Anyone who would like to donate to the charity but isn’t sure exactly what might be needed can look at YRP’s wish list on the Amazon website. It gets updated regularly, depending on what is most required. “During Christmas we ran out of shampoo so we put it on the Amazon wish list, and just before Christmas I think we received 12 big bottles sent to us that we wanted,” said Cherisse.

She revealed that Twitter has also benefited the charity hugely as they often tweet when they need something and the online community will respond immediately.

“We tweet about how much we want to thank the community and we mean it so much,” she said. “People are phenomenal, it’s brilliant and we really can’t thank them enough.”

For the full story get the 16 January edition of the News & Mail

PRIDE in Surrey will return to Woking this summer after the success of the first event last year, with up to 15,000 people expected to attend.

Organiser Stephen Ireland said there will be several improvements to the parade and festivities that were held in Woking Park last summer.

Pride in Surrey organiser Stephen Ireland expects an even bigger turnout for the 2020 event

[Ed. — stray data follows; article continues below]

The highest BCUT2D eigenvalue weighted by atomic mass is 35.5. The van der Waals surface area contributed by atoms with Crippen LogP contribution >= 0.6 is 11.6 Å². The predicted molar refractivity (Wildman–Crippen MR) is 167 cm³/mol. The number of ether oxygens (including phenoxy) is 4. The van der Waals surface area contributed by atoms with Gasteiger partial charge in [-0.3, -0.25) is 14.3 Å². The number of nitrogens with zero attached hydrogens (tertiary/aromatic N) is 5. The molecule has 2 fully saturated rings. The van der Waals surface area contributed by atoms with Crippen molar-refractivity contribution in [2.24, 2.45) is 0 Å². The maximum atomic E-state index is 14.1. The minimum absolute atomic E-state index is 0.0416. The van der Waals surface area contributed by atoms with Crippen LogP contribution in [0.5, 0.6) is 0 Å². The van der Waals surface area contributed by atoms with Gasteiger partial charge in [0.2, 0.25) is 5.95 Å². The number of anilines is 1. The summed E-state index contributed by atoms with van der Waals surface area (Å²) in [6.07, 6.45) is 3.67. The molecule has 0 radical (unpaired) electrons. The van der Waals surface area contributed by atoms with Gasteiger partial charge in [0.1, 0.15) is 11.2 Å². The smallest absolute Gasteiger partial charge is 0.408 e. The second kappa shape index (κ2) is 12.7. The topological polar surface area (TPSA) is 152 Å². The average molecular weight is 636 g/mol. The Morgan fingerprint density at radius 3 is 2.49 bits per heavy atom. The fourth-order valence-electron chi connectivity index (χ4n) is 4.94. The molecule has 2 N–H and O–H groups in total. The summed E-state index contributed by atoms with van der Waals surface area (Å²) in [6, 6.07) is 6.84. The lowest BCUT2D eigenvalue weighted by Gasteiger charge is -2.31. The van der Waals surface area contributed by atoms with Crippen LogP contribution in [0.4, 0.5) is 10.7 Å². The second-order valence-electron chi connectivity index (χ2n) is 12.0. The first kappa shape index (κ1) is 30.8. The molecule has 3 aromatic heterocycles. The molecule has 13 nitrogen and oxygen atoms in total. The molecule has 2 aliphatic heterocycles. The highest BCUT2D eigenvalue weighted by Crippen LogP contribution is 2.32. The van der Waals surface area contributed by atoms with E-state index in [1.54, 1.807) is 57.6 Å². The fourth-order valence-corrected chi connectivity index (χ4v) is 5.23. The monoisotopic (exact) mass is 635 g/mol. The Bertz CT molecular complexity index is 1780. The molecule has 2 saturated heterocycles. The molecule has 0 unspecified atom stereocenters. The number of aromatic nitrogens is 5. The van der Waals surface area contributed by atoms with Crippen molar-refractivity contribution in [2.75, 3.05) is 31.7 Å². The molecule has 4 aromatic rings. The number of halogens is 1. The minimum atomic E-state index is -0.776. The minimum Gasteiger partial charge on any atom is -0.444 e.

This year, it is hoped the Pride Park celebrations, with entertainments and stalls, will be held closer to the town centre, which will also have events happening throughout the day.

Pride in Surrey 2020, on Saturday 8 August, will begin with a parade from 10.30am in the town centre, leading to the ticketed free-to-attend park event.

Stephen told the News & Mail that a survey of some of the 7,700 people who attended the inaugural Pride in Surrey last year showed that they wanted more things to do and more facilities.

He said that this year there will be a longer parade route that runs straight into Pride Park, which will be larger and have a bigger capacity.

Stephen said he expected an attendance of more than 10,000, and the cost of putting on the event could rise from £32,000 last year to a maximum of £45,000.

FOR more information, visit www.prideinsurrey.org/morepride,  call 01483 663700 or email contact@prideinsurrey.org.

For the full story get the 16 January edition of the News & Mail

MORE than 1,500 letters of support for plans to redevelop the Woking FC stadium and build associated housing have been delivered to the borough council.

Rosemary Johnson, the club chairman, delivered the 1,513 letters last Friday helped by Kelvin Reay, the club’s football liaison director, and Sam Loxton, the commercial director.